16 year olds 'should get mandatory bank accounts'
Published 31 January 2012
The CEO of CISI, a global securities and investment company, says the Government should go further in educating teenagers about personal finances, with budgeting lessons in school and a mandatory bank account when they turn 16.
The CEO of a global securities and investment company believes the Government should go further to educate teenagers about money. He proposes budgeting lessons in schools and a mandatory bank account for every child when they turn 16.
Simon Culhane, the Chief Executive of the Chartered Institute for Securities & Investment (CISI) says: "We should help our children understand personal finance at a much earlier age, especially as electronic money transmission, whether through debit or proximity cards or by text is, or will be, the norm."
He highlights that every child receives their National Insurance number when they turn 16. The personal vetting carried out by the Government when they give someone an NI number could ensure that every child receiving a bank account at the same time is genuine.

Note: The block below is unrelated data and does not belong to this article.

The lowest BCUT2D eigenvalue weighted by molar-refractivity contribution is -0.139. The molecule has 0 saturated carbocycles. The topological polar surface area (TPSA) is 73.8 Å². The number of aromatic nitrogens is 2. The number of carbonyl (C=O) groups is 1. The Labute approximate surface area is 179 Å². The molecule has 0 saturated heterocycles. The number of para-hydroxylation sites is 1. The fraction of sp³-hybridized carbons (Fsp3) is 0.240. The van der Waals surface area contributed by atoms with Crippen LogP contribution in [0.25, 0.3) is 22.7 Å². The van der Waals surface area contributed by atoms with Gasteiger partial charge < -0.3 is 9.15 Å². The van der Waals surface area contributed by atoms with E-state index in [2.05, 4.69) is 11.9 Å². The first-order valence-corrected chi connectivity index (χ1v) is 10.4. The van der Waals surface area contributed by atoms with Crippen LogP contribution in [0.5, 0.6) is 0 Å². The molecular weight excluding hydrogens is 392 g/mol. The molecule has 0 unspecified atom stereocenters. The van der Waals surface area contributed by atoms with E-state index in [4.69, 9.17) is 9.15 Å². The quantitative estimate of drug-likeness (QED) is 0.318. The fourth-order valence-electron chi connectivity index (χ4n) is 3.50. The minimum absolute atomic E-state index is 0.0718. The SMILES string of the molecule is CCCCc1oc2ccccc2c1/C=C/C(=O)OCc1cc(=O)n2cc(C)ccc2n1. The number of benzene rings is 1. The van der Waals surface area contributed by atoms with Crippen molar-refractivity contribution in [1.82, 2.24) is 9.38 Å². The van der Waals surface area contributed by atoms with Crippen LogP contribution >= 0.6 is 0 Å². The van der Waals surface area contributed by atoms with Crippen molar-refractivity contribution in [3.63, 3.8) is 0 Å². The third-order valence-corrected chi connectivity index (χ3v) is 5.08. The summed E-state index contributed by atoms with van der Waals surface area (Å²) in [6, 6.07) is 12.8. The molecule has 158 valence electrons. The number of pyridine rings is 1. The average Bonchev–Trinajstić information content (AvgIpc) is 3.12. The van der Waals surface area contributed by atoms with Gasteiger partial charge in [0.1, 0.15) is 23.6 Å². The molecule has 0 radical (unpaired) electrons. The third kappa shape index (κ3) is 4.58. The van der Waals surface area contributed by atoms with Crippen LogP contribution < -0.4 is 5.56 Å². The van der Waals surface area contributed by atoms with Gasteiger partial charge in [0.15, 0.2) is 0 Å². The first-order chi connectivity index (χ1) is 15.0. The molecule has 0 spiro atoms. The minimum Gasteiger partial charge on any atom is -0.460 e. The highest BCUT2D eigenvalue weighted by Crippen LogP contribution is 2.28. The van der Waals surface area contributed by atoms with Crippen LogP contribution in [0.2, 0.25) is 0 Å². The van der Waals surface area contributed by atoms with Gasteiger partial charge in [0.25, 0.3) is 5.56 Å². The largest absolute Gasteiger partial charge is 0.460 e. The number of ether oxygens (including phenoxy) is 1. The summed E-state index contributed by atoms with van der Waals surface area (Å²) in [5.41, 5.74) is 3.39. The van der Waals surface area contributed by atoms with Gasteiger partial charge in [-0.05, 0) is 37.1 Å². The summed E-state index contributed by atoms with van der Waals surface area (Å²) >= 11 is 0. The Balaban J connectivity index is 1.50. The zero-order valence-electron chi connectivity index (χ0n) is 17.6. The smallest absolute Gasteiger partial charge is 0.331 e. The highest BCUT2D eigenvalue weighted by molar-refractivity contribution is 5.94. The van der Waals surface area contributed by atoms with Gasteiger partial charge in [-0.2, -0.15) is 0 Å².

The benefits of having a bank account at an early age include learning how to manage your money as an adult, as well as learning about bank transfers, debits and budgeting.
The House of Commons debated mandatory bank accounts for 16 year olds just before Christmas, with cross-party support. There was also a great deal of support for money management lessons in schools.
Mr Culhane says why he hopes the Government will follow through on its plans: "Within families, about 19% of parents have never discussed with their teenagers how to spend money and 32% have yet to talk about how to budget, or even describe what one is, while only 36% of people understand that the term APR relates to interest payments."